Issue 1113 February 2019
by Lori M Olson
I’d like to send out a great big WELCOME to all the former subscribers of the RubyMotion Dispatch that signed up this week, after Todd’s farewell blast to his list. I missed the Dispatch, too, so that’s a big reason why I finally got this newsletter off the ground. Feel free to hit reply and let me know what you miss about Dispatch and what you’d like to see in this newsletter.
Also, if anyone is blogging (or streaming on YouTube Live or Twitch.tv) about their RubyMotion development adventures, let me know! I’d be happy to share any links here.
Featured in the School
Fun stuff going on in the school this week for me. I’m interviewing some of the participants from last fall’s edition of 6 Pack Apps. And getting excited for their app launches! Stay tuned, because in a couple weeks I’ll be announcing a very brief early signup window for this spring’s new and improved 6 Pack Apps. And you’ll hear it here first!
First up, we have Apple’s announcement of a NEW chipset architecture for Apple Watch 5 / watchOS 5. Amir let us know that LLVM is on it, and as soon as that work get’s merged in, RubyMotion will be able to compile for the new watch when it appears.
John Wood had some serious problems deploying to his device. Lots of interesting troubleshooting, but in the end it looks like maybe adding a device manually to the developer portal doesn’t mix well with using motion-provisioning. Removing it and letting motion-provisioning take over seems to have fixed the problem.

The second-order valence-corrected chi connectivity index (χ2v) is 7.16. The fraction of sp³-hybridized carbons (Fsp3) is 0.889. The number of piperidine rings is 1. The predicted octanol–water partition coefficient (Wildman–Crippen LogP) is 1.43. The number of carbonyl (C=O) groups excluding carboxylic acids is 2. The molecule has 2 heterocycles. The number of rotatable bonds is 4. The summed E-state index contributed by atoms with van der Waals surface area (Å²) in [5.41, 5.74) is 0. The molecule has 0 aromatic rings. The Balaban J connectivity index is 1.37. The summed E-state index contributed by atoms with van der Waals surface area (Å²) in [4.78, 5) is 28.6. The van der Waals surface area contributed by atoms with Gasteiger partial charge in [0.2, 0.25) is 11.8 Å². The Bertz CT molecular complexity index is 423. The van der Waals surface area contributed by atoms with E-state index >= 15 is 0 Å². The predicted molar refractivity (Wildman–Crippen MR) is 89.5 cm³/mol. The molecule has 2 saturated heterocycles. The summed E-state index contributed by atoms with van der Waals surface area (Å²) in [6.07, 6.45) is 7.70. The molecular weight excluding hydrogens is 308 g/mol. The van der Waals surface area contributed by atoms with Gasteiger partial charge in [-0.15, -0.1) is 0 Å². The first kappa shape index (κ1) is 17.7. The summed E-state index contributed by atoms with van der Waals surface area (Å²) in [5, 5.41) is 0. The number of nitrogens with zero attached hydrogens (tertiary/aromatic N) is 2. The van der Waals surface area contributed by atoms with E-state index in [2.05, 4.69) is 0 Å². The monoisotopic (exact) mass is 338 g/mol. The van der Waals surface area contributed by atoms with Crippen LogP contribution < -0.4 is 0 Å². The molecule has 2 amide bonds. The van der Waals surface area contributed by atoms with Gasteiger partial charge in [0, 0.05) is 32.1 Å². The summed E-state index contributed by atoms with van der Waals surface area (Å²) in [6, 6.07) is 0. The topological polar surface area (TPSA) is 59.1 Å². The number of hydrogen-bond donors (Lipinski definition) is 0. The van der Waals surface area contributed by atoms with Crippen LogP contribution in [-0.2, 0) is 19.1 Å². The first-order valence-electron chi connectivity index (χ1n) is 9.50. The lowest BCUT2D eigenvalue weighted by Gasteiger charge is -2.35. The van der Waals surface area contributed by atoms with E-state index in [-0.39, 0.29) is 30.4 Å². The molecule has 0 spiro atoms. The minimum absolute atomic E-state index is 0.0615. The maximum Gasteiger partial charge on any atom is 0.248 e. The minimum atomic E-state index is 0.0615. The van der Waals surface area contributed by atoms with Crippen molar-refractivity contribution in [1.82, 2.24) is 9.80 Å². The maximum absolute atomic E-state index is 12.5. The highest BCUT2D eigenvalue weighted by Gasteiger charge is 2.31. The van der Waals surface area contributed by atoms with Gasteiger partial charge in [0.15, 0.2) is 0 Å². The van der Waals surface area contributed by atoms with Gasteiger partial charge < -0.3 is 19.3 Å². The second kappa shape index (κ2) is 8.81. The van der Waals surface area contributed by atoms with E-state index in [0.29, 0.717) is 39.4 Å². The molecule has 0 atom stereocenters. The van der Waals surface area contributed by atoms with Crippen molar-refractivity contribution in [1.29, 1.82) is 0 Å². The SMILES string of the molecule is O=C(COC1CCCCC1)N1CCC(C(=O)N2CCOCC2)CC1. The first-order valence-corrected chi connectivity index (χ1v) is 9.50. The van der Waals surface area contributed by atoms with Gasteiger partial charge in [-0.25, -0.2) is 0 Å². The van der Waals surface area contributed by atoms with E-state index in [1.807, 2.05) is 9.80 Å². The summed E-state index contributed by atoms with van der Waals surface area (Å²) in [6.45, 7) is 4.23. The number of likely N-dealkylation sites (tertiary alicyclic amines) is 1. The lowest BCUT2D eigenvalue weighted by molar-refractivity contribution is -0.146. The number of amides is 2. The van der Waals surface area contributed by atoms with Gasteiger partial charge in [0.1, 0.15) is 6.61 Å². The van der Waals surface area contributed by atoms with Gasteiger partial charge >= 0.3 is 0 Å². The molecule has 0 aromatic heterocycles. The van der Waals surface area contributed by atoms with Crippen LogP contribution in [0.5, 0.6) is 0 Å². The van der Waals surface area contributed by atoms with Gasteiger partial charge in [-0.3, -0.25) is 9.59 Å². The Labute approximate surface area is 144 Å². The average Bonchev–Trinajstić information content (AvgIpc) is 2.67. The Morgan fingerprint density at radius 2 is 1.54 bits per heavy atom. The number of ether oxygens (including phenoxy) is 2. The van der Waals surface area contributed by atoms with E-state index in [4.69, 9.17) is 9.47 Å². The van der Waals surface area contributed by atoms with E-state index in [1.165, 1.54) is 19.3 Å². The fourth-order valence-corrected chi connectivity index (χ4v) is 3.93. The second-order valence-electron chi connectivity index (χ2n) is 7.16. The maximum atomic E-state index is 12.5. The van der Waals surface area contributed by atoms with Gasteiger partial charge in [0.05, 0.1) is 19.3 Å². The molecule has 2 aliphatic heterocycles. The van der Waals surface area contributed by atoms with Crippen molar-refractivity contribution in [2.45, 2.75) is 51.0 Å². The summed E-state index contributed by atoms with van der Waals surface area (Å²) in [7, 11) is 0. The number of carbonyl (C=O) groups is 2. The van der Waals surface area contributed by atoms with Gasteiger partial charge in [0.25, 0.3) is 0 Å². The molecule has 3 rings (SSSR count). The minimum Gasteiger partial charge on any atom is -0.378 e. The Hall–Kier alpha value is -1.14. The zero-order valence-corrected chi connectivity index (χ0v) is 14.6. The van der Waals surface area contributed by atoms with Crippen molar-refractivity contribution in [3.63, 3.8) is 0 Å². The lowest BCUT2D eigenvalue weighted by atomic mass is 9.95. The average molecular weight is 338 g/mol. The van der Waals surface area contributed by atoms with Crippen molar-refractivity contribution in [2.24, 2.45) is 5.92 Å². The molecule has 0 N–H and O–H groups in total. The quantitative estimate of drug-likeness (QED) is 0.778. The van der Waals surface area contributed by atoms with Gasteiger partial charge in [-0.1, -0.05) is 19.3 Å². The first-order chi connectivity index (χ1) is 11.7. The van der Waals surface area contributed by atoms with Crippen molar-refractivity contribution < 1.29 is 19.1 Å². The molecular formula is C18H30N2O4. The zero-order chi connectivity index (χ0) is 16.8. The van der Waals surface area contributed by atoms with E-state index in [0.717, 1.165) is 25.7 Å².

And then, Jamie O’Conner has some problems deploying to his 2018 iPad Pro. Turns out he had not
motion repo to update his RubyMotion templates. There was a problem with the new
style UDID, but this had been fixed (thanks Søren!). Remember to run
motion repo every so often.
There’s changes/fixes being merged in to those templates fairly often.
And if you haven’t signed up for Slack yet, you can get access by going to motioneers.herokuapp.com.
Gem of the Week
This week we have another CocoaPod from Twitter. The Twitter Logging Service, a robust and performant logging framework for iOS clients. It’s fast. It’s thread safe. And it’s as easy to use as NSLog! Not to mention that it seems to have some pretty darn good documentation, too.
I’m featuring RubyMotion gems here each week. Sometimes because they are awesome, and sometimes because they need some love. Remember, if you have a gem you’d like featured, just reply to this email, or you can PM me in Slack!
Still all quiet on the forum. But on the Ruby Subreddit, Amir made a bit of a splash with his announcement about RubyMotion will be partially open sourced will expand its runtime to console, PC ,Linux and webassembly. Lots of interesting commentary and questions there to check out, and participate in!
And here’s your reminder to introduce yourself on the Hello World post on the community forum!
App Highlight of the Week
Every once in a while I run across a mention of RubyMotion in Japanese. Often these remain a mystery to me (I’m beginning to understand why Aaron Patterson has been learning Japanese), but this time I got a link to an APP. And there’s an English version of the app page! CasualConc is a concordance app, and it makes cool word clouds with the help of R.
Psst!!! If you have an app (even if it’s not in the App Store) send me the details, and I’ll add it to the list to be featured!
TWIL (This Week I Learned) Links
This week I learned… that CocoaPods is really, really popular. In fact, it’s 3
pod installs per second popular. Wow.
That’s it for this week!
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